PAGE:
Articles | October 1, 2020

Third-Party Cyber Risk: Looking at Partners' Cybersecurity

Your business partners are a critical part of your success, potentially providing such services as running payroll, administering funds, or printing annual tax statements. 

In this article, we look at the importance of extending your cybersecurity beyond your own systems, considering your partners' programs and staying on top of third-party cyber risk. 

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Partners can be weak links

Managing your business partners is a large part of cybersecurity, because the helpful services they provide could also be putting you at risk. 

In fact, according to survey responses on the 2019 Hiscox Cyber Readiness Report, 57% of U.S. firms said they had experienced one or more cyberattacks as a result of a weak link in their supply chain over the past year.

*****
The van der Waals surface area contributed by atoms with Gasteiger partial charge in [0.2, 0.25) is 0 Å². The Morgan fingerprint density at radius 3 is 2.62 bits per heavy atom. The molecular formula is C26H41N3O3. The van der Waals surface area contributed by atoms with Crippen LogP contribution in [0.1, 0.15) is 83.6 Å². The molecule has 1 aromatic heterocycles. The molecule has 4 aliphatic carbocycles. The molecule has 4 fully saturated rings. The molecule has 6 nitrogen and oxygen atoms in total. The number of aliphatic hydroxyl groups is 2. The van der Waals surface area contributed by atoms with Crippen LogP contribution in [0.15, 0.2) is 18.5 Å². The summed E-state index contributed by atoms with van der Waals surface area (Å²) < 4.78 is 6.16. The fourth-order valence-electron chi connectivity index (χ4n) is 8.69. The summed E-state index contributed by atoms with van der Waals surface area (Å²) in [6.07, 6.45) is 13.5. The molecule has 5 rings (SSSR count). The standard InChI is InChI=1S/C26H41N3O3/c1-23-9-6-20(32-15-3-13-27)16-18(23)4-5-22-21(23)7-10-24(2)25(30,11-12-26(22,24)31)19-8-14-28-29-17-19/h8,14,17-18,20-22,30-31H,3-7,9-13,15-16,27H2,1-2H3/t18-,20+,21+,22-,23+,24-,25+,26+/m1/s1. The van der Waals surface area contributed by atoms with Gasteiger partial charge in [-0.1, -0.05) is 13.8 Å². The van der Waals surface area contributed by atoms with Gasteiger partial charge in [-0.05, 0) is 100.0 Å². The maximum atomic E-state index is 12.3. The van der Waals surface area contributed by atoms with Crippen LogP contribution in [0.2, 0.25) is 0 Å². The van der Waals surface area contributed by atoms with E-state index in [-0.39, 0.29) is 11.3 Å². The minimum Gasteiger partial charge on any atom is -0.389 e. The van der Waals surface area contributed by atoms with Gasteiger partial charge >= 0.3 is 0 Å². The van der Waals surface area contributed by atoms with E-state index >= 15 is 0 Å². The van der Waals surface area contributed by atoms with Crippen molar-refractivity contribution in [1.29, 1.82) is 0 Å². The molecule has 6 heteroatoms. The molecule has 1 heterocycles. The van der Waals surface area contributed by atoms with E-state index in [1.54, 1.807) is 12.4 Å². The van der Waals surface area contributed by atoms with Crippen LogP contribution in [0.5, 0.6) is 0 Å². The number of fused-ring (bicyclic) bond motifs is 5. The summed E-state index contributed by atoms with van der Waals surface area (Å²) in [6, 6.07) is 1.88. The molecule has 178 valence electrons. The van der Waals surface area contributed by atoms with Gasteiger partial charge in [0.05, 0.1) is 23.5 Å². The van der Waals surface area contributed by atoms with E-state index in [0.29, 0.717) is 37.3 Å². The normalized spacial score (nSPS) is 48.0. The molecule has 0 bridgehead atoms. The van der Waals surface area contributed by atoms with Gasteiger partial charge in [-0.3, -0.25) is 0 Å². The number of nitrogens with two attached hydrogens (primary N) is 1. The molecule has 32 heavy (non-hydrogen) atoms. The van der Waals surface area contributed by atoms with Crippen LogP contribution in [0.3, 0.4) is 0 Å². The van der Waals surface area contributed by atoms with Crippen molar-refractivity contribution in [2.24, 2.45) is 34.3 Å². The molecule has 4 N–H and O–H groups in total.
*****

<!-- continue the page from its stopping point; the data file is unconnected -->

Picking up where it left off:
Start with the vendor requirements process

The place to start when choosing a vendor is your requirements definition process. You have to let the potential vendors understand that cybersecurity is a big deal and that any work they propose must come with their assurances that your data is safe. 

Note that the vendor should be open to allowing you to audit their cybersecurity protections at least annually.

You should also confirm they're willing to participate in cybersecurity testing or simulations at a frequency you identify, such as once or twice annually.

Your requirements should detail the expected amount of vendor involvement as it can range significantly from one person on a phone call to providing full personnel support on the vendor’s equipment to run the cybersecurity tests.

Computer Programmers Working Late To Complete An Assignment Computer Programmers Working Late To Complete An Assignment

The vendor should provide a review of their cybersecurity protection program

This should include:

  • how often they have external, objective cybersecurity assessments done
  • how they screen their personnel who will be handling your data